There are some days for me when NOTHING hits the spot like a really good Indian curry. Not a generic add an MDH masala curry but the real deal. Made from scratch. Like a good fish curry. Mom style. Red, fiery, coconutty, tangy…with shiny curry leaves, crackling mustard seeds and plenty of spice.
Even better – grand mom style – smoky fish curry cooked over a wood fire in a blackened earthen pot. Or dry roasted beef with shallots, garlic and curry leaves in an iron cheen-chatti (kadhai). Stir fried mussels with plenty of onions, grated coconut and ground pepper. Rice dumplings in a gluey rice paste with a chicken curry. All of which bring to mind my grandmoms outside-the-house kitchen with the wood fire, our stollen cashewnuts roasting hidden away in the dying embers, slanting rubber trees in the green plantations around, the mushrooms we picked from the sloping hills, flowers of mace and bunches of pepper drying in the sun, bunches of bananas ripening in the attic … fragrances, flavours, sights, sounds of a time long gone by. Flavours we don’t find anymore.
What brought some of this back was an unlikely event. A couple of days back I visited the newly opened swanky Nature’s Basket store at Bandra on an invitation for Chef Vikas Khannas demo. Rather cynical about most of what comes out of the Indian food shows, I was unsure about what I felt about this too good looking, naked chested chef; Michelin Star notwithstanding. I know …that’s reverse sexism but justice was served and my prejudice thrown back in my face. Chef Vikas turned out to be much more than a pretty face after all. Beyond the glib eloquent entertaining talk his love for honest Indian food was convincingly real. Not the hoity toity food of the Nawab’s variety. Not the much maligned rich restaurant-ised variety. But the food of our homes. With its kaleidoscope of flavours, techniques and ingredients. It was great to meet someone who made it big in the world of fine dining on his own terms. On the food he himself grew up eating. On the merits of what he truly believed in rather than what he allowed himself to become. And so I left Natures Basket with a conviction to search out and cook more of the old recipes we don’t find anymore….and a lighter wallet thanks to Vikas Khanna’s new cookbook and the unnecessarily inviting Natures Basket store.
The trip had made me think back to something I have always felt passionate about. The loss of real food all over the world, not just in India. To me, the loss of real food is about more than the availability and the so-called superiority of any particular cuisine, about more than the generic one size fits all Kitchen King masalas, more than the pre packaged Dal Makhani we buy off the super market. It is about a change in a world order. A loss of slowness. A loss of tradition as across the world, we move away from the slowness of old and embrace the fastness, the uniform shinyness of the new. And a resulting loss in age-old wisdom, recipes and traditional processes. The end result – a sameness that’s creeping in everywhere, a loss of diversity, a loss of nuance.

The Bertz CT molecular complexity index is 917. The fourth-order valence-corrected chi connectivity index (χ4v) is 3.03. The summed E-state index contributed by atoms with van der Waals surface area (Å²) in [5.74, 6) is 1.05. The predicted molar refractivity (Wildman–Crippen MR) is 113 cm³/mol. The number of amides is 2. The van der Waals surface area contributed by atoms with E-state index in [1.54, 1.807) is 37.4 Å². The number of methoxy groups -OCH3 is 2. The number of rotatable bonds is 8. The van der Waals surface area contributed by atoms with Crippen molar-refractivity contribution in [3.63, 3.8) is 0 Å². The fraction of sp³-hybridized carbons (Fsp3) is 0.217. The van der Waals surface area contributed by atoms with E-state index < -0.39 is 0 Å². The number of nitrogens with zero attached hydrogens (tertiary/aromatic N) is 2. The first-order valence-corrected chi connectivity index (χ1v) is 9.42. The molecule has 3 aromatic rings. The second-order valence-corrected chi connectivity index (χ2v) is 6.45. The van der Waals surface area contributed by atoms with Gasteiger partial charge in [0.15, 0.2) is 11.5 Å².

Inspired hence, to make a dish from my own heritage, I came back to cook this dish that always hit the spot with me. Not an unusual recipe; yet it’s certainly one that hasn’t gotten its due recognition outside Kerala. Spicy with the addition of the traditional spices of Kerala- pepper, coriander, cardamom, cloves and cinnamon, this is a beautiful dish of mutton cooked to melt off the bones in a rich garlicky gravy. Perfect paired with soft and fluffy white rice.
- 6-7 cardamom pods
- 7-8 cloves
- 2.5 inch cinnamon stick
- 1 kg goat or lamb meat, cubed
- 6 cups of water
- 5 tablespoons of powdered coriander seeds
- .5 to 1 teaspoon chilli powder
- 1 teaspoon turmeric powder
- ¼ of a coconut, thinly sliced and then cut into 1.5 cm peices
- salt to taste
- ¼ cup oil (I absolutely love the taste of coconut oil in this dish for the authentic flavour but you can use vegetable oil as well)
- 8 sliced onions (about 2.5 cups)
- 8 tomatoes, quartered
- 2.5 full pods of garlic, cloves peeled and crushed (about 5 tablespoons)
- 4 sprigs of curry leaves, leaves removed
- 2 tablespoons od black pepper - coarsely cracked
- In a heated skillet or kadhai, toast cardamom, cloves and cinnamon carefully without burning. Grind coarsely with a mortar and pestle or with a spice grind.
- In a large pot, combine the mutton with water, coconut pieces, turmeric, chilli and coriander powders. Season with salt, bring to a boil and cook uncovered for 20 to 30 minutes till the meat is tender. At this point you will have 2 to 3 cups of water remaining in the pot.
- Heat oil in a large kadhai, add in the onions and cook till lightly browned. Add the curry leaves and garlic and cook for a couple of minutes. Throw in the tomatoes and stir fry till soft and the skin starts to wrinkle. Add in the mutton along with the water and simmer till the water reduces to a thick gravy of the consistency you desire. (Sometimes I reduce the water that I add to the mutton while boiling and then stir fry the mutton till the water/stock all but disappears and meat starts frying in the oils, at others (like this time) I just reduce the water till I get a thick gravy that can coats the rice we eat this with. The drier preparation goes well with breads like appam, porotha, roti or even sliced white bread)
- Add the cracked pepper and saute for a couple of minutes before adding in the ground spices and sautéing till well blended.